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 Another survivor of conversion practices is Baptist Pastor Teash Taylor, who grew up very heavily involved in the Baptist church but didn’t know of any LGBTQ people in the church, she told Star Observer.

I am sure they were there, but I didn’t know of them. Often things were not spoken about, I knew they [LGBTQ people] were wrong, you knew that being gay was a sin. I just thought I couldn’t be gay because I was a good Christian girl. I had no clue at all until my late teens. I didn’t go through any formalised conversion practices, but I certainly met people who have changed.”

Taylor recalled in particular a Christian gap year program where the staff were individuals that had allegedly ‘changedtheir sexuality and were now married to the opposite sex.

“I remember we had a guest speaker who was once lesbian but now wasn’t.

“People always think that its formalised conversion practices that are doing the only harm in churches. But in my experience as a queer person who spends a lot of time in the Christian world, informal practices can be just as damaging and dangerous.

People are always after the dramatic stories of someone going to counselling or having demons cast out, and that certainly is still happening. Though not as click batey, but just as important is that there are so many young and people of all ages in churches around our country who are soaking in harmful messages about them being broken or damaged. But actually what is damaging them is not their sexuality, it’s those message.”

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 It’s because of these types of messages, that survivors do not use the term conversion therapy. This is because the term “misrepresents the most common, informal conversion practice of structured conversations with religious leaders.”

So how then should Victoria move towards banning conversion practices? For Taylor, one of the key things that she believes needs to be redressed is the messaging and language used in conversation surrounding conversion practices.

One of the key things is that the act acknowledges LGBTQ people are not broken or disordered. Naming that is really important.”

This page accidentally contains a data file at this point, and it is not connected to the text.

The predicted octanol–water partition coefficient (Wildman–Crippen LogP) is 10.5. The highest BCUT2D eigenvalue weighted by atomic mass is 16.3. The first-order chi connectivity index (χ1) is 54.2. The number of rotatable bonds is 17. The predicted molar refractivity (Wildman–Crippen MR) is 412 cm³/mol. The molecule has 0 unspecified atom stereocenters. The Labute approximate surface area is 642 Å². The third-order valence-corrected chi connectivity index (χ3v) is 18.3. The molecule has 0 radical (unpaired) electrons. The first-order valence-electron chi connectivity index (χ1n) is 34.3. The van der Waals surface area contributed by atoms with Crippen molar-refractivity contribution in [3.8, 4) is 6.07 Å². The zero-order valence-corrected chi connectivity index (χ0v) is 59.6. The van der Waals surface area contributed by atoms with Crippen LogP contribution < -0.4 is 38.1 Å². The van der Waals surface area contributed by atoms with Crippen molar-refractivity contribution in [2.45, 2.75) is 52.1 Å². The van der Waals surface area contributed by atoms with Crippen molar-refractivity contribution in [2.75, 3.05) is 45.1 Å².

Taylor added that Victoria needs to ban both formal and informal practices and that we need to also protect children or those who have impaired agency. That can be a really important one and actually, just targeting and naming the misleading and completely false scientific claims which are really at the core of the practices. Often people just make it about religion, but lot of what it is made up of is fake psychology.

Counselling and redress are also really important for survivors, I know a lot of people can’t afford the help they need, it can be quite a significant trauma to overcome. This would be life saving for some people.”

To these points, Gurtler concluded, “I would really like to see the legislation address both formal and informal practices from both unpaid and paid services. We know there is a very broad range of ways that conversion practices manifest, we really want to see that nuance addressed in the legislation.

“We also really want to see both adults and children protected from conversion practices and an acknowledgment that adults cannot usually consent because it’s such a psychological affecting process that people are not usually aware of what goes on.

“We also need to focus on the false and misleading claims about queer people are not broken or disordered. Because we are perfectly whole as we are.